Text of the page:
From 28 January to 12 February 2010, the Himalaya Film and Cultural Festival celebrated the rich and varied cultures of the world’s mightiest mountain range with film, music, art and photography. Eleanor McKeown sums up the aims and achievements of this unique event.
The UK’s first Himalayan Film & Cultural Festival came to an end on Friday, after two weeks of screenings embracing a broad sweep of cinematic culture, from Afghanistan to Szechuan. A mixture of documentary, shorts and fiction film (complemented by musical acts and an art exhibition), the programme allowed audiences to experience many works that would not normally reach London cinemas.
A case in point was the feature film Kagbeni (2007), a Nepali adaptation of WW Jacobs’s 1902 short story ‘The Monkey’s Paw’. After the screening, I caught up with director Bhusan Dahal for a chat about the Nepali film industry. It was fascinating to talk with Dahal about the novelty of the industry in Nepal. The first Nepali film was made only 50 years ago and production has been inconsistent during the industry’s short history, interrupted by insurgency within the country. With Kagbeni, Dahal hoped to reignite a struggling industry and encourage others within Nepal to start making films again. He and his crew created a buzz around the film by employing unknown actors and using new technology. The film was the first ever Nepali feature to be shot on digital video: ‘We were criticised. A lot of people said digital cinema is not cinema. Film has to be on film. It has to be celluloid.’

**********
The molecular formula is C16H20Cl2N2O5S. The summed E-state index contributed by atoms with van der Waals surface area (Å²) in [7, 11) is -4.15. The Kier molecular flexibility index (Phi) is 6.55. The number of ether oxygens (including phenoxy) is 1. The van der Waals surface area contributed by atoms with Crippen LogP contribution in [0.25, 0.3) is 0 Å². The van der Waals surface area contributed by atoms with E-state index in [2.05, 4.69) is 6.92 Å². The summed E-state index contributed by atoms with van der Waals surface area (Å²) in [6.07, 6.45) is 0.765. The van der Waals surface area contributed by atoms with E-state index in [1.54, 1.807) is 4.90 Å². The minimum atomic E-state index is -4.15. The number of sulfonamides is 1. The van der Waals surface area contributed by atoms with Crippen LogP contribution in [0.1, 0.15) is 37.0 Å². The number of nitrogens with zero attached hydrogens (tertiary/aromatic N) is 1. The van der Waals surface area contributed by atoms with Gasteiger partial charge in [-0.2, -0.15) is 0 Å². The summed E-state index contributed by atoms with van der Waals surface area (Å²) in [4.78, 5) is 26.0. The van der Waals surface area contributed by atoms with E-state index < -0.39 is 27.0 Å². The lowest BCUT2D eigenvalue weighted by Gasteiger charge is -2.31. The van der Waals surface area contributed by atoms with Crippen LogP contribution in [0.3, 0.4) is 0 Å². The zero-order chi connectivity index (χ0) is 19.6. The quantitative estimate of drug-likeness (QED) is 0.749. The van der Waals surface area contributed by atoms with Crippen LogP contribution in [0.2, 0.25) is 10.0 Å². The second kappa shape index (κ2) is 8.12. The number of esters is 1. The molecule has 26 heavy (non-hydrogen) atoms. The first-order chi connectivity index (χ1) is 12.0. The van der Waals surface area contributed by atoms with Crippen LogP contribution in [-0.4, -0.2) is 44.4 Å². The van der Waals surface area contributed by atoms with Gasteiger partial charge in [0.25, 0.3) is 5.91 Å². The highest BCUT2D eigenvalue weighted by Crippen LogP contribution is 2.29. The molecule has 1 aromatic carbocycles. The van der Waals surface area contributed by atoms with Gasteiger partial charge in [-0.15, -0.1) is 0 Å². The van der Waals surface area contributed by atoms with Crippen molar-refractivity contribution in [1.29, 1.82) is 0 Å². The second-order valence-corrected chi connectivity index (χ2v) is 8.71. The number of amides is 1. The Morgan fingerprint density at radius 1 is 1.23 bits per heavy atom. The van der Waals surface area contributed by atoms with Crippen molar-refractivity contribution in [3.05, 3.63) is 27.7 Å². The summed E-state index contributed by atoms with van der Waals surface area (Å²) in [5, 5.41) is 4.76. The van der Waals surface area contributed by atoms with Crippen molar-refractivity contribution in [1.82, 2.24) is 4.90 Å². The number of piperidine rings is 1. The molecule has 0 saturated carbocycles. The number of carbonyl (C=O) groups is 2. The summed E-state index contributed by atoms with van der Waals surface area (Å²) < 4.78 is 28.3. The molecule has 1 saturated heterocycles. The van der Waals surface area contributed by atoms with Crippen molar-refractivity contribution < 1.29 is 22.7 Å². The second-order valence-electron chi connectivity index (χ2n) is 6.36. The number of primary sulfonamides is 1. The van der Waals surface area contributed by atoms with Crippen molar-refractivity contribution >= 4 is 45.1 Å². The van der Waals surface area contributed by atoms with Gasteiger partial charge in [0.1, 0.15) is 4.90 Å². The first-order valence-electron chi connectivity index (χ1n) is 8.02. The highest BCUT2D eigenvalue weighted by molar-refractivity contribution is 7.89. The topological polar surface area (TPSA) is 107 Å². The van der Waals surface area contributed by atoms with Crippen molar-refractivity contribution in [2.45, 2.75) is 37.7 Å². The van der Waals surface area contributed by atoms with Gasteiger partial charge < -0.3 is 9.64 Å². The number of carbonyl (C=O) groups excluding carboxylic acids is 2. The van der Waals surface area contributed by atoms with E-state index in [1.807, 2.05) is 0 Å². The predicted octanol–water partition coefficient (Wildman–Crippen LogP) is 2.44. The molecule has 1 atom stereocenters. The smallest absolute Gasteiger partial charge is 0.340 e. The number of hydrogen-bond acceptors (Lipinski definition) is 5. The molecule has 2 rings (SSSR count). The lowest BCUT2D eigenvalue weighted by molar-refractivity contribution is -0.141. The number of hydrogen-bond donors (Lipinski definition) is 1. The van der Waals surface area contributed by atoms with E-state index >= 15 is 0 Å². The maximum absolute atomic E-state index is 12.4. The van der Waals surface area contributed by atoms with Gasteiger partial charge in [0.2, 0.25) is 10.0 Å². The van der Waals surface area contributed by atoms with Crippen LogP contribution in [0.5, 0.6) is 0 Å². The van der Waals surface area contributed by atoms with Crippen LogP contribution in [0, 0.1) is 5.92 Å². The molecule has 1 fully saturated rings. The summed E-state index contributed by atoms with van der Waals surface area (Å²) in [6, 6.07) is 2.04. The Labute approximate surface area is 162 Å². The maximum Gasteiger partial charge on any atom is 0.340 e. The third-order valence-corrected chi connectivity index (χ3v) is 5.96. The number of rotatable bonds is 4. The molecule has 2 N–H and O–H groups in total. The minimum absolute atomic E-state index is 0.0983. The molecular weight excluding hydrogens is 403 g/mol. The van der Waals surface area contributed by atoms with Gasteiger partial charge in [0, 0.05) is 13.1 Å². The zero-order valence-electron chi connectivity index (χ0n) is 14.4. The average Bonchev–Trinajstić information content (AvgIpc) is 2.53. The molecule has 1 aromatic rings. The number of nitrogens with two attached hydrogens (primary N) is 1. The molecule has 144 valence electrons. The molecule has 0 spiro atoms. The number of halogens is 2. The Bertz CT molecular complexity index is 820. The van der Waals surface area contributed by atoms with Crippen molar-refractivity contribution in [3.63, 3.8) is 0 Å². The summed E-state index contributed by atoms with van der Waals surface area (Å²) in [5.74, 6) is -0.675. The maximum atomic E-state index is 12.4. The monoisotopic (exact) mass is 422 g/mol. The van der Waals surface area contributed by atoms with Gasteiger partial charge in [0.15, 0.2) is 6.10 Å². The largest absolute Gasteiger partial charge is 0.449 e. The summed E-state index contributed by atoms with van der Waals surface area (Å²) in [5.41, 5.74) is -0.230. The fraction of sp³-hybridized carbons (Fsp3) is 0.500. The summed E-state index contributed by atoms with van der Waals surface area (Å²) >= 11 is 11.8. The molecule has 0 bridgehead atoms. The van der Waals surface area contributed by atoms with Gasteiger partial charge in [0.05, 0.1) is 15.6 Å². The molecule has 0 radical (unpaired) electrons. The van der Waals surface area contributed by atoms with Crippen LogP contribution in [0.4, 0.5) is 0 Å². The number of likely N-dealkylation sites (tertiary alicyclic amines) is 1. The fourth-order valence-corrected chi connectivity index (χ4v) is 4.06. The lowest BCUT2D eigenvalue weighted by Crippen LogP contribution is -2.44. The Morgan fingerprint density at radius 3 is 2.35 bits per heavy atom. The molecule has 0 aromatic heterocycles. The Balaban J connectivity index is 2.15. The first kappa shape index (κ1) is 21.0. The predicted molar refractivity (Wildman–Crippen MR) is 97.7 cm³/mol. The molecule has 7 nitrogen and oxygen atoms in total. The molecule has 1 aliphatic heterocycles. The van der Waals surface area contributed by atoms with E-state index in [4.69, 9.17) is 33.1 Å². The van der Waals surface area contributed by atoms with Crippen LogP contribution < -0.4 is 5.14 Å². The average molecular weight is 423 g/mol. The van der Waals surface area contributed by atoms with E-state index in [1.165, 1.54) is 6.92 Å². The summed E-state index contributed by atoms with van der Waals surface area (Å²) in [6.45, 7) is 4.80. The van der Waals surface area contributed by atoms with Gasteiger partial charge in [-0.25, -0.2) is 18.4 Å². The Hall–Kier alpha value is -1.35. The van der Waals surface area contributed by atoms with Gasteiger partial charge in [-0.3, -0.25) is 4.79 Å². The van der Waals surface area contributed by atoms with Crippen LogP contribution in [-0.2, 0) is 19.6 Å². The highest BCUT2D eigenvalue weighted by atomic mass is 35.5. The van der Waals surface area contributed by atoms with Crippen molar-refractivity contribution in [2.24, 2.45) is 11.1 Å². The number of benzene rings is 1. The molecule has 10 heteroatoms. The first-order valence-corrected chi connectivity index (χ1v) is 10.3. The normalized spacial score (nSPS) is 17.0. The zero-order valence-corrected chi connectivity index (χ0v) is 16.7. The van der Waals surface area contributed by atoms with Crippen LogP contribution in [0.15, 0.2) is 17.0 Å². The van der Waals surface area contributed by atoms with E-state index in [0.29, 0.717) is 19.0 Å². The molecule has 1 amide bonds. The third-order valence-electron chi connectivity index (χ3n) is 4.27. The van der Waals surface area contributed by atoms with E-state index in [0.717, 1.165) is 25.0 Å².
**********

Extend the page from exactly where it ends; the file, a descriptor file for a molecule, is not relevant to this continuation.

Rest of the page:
This may sound strange to UK filmgoers, but surprises like this was what the Himalayan Film & Cultural Festival was all about. The cinema programming aimed to expose UK audiences to film industries from remote cultures that they might not otherwise engage with. This aim was nicely echoed in a special educational strand, which arranged video exchanges between children from Hackney schools and the Tibetan Children’s Village in the foothills of the Indian Himalaya. With lively and packed-out screenings, live musical performances and a specially-curated art exhibition, it is to be hoped that the festival goes from strength to strength in creating a dialogue between Himalayan cinema and London audiences in the years to come.
Electric Sheep liked Frozen (Shivajee Chandrabhushan)
A graceful, elegant film, both visually and thematically, Frozen is a slow-paced evocation of a rebellious young girl’s life with her father and brother in the remote Himalayan mountains. When one day the Army disrupts the desolate peace of their surroundings and erects a camp opposite their house in order to fight some vague terrorist enemy, it is the first sign that the family will be forced to change their way of life. Elliptical and subtly suggestive, infused with thoughtful spirituality, filled with memorable images, it is a deeply affecting, soulful film. VIRGINIE SELAVY